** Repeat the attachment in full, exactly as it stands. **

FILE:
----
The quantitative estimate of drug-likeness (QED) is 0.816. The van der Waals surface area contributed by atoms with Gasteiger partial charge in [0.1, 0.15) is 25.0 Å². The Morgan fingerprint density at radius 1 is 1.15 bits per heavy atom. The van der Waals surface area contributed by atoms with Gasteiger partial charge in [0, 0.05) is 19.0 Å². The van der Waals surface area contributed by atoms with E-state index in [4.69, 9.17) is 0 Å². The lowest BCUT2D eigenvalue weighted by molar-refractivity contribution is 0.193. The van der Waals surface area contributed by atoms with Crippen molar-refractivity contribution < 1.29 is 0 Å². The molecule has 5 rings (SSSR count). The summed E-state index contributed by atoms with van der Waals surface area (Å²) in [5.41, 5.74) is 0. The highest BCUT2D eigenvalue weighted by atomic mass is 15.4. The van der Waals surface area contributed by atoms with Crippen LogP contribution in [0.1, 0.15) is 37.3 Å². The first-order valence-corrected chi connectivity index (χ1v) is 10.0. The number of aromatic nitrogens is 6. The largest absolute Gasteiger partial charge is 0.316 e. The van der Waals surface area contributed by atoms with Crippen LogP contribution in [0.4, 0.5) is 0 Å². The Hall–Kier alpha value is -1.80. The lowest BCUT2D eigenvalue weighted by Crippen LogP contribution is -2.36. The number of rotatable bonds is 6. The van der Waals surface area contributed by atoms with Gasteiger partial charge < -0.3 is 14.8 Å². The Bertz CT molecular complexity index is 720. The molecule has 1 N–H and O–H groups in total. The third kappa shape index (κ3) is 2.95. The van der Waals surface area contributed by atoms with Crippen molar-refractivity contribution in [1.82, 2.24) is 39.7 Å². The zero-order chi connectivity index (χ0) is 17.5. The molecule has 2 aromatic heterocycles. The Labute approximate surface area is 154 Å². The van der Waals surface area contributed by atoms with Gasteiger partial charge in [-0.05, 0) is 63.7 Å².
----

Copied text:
The quantitative estimate of drug-likeness (QED) is 0.816. The van der Waals surface area contributed by atoms with Gasteiger partial charge in [0.1, 0.15) is 25.0 Å². The Morgan fingerprint density at radius 1 is 1.15 bits per heavy atom. The van der Waals surface area contributed by atoms with Gasteiger partial charge in [0, 0.05) is 19.0 Å². The van der Waals surface area contributed by atoms with E-state index in [4.69, 9.17) is 0 Å². The lowest BCUT2D eigenvalue weighted by molar-refractivity contribution is 0.193. The van der Waals surface area contributed by atoms with Crippen molar-refractivity contribution < 1.29 is 0 Å². The molecule has 5 rings (SSSR count). The summed E-state index contributed by atoms with van der Waals surface area (Å²) in [5.41, 5.74) is 0. The highest BCUT2D eigenvalue weighted by atomic mass is 15.4. The van der Waals surface area contributed by atoms with Crippen LogP contribution in [0.1, 0.15) is 37.3 Å². The first-order valence-corrected chi connectivity index (χ1v) is 10.0. The number of aromatic nitrogens is 6. The largest absolute Gasteiger partial charge is 0.316 e. The van der Waals surface area contributed by atoms with Crippen LogP contribution in [0.4, 0.5) is 0 Å². The Hall–Kier alpha value is -1.80. The lowest BCUT2D eigenvalue weighted by Crippen LogP contribution is -2.36. The number of rotatable bonds is 6. The van der Waals surface area contributed by atoms with Gasteiger partial charge < -0.3 is 14.8 Å². The Bertz CT molecular complexity index is 720. The molecule has 1 N–H and O–H groups in total. The third kappa shape index (κ3) is 2.95. The van der Waals surface area contributed by atoms with Crippen molar-refractivity contribution in [1.82, 2.24) is 39.7 Å². The zero-order chi connectivity index (χ0) is 17.5. The molecule has 2 aromatic heterocycles. The Labute approximate surface area is 154 Å². The van der Waals surface area contributed by atoms with Gasteiger partial charge in [-0.05, 0) is 63.7 Å².